Coinbase CEO Brian Armstrong appears on stage at the 2014 TechCrunch Disrupt Europe/London, at The Old Billingsgate on October 21, 2014 in London, England. Anthony Harvey/Getty Images for TechCrunch
Employees at the U.S. Securities Exchange Commission (SEC) had previously asked crypto exchange Coinbase to delist all cryptocurrencies other than Bitcoin (BTC) from its platform, the Financial Times (FT) reported on 31 July.
The publication cited Coinbase CEO Brian Armstrong, who said in an interview that staff from the securities regulator had asked the exchange to stop trading all cryptocurrencies, except Bitcoin, before the SEC filed a lawsuit against Coinbase. When asked why the nearly 250 should be delisted from the platform, the SEC staff reportedly said it believes “every asset other than Bitcoin is a security”.
The Coinbase CEO further recalled that after asking how the staff had come to that conclusion, they received a response of “we’re not going to explain it to you, you need to delist every asset other than Bitcoin”. A spokesperson for the SEC told the FT that its enforcement division did not make formal requests for “companies to delist crypto assets”, and that its staff “may share its own view as to what conduct may raise questions for the commission”.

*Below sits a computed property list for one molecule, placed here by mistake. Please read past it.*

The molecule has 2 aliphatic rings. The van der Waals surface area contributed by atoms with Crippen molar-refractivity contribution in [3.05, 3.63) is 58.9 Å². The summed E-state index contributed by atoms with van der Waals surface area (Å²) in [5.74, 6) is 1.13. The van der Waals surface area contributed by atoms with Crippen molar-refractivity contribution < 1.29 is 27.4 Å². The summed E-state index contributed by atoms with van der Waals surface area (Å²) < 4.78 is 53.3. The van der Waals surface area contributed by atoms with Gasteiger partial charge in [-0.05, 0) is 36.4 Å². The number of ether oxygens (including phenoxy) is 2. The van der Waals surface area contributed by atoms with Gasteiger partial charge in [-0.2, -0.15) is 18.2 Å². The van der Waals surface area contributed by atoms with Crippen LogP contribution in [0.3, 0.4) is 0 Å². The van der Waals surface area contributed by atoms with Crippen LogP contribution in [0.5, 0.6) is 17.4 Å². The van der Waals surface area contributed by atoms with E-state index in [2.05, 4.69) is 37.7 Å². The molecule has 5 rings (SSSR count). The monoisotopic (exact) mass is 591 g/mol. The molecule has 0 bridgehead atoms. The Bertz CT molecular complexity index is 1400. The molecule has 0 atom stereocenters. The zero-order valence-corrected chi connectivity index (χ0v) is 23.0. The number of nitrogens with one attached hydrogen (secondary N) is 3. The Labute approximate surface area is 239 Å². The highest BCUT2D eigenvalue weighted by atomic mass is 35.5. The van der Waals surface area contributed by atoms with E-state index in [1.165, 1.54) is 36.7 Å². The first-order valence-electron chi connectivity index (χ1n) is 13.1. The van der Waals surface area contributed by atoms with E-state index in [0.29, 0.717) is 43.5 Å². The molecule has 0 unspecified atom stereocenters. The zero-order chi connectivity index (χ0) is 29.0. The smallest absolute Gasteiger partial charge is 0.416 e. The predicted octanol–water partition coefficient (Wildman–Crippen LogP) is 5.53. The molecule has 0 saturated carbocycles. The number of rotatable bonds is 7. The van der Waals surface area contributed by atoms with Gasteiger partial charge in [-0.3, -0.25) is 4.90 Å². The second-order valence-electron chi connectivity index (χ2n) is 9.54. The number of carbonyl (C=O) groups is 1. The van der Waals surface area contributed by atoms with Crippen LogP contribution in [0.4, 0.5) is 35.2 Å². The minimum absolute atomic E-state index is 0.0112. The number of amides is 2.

During his interview, Armstrong noted that had Coinbase agreed to the staff’s request, it would have set a dangerous precedent that would have “essentially meant the end of the crypto industry”. Considering that the request was to delist all 250 crypto assets from the platform, Armstrong said it was an “easy choice” to go to court and “find out what the court says”.
The SEC filed a lawsuit against Coinbase at the start of June, accusing the company of operating an unregistered securities exchange by naming 13 crypto assets that the regulator considered as unregistered securities. A day later, the regulator also made similar accusations against the largest exchange by trading volume, and also filed a lawsuit against Binance. Earlier this month, a federal judge ruled that trading XRP through crypto exchanges did not qualify as selling securities, a decision that could have a significant impact in Coinbase and Binance’s battle against the SEC.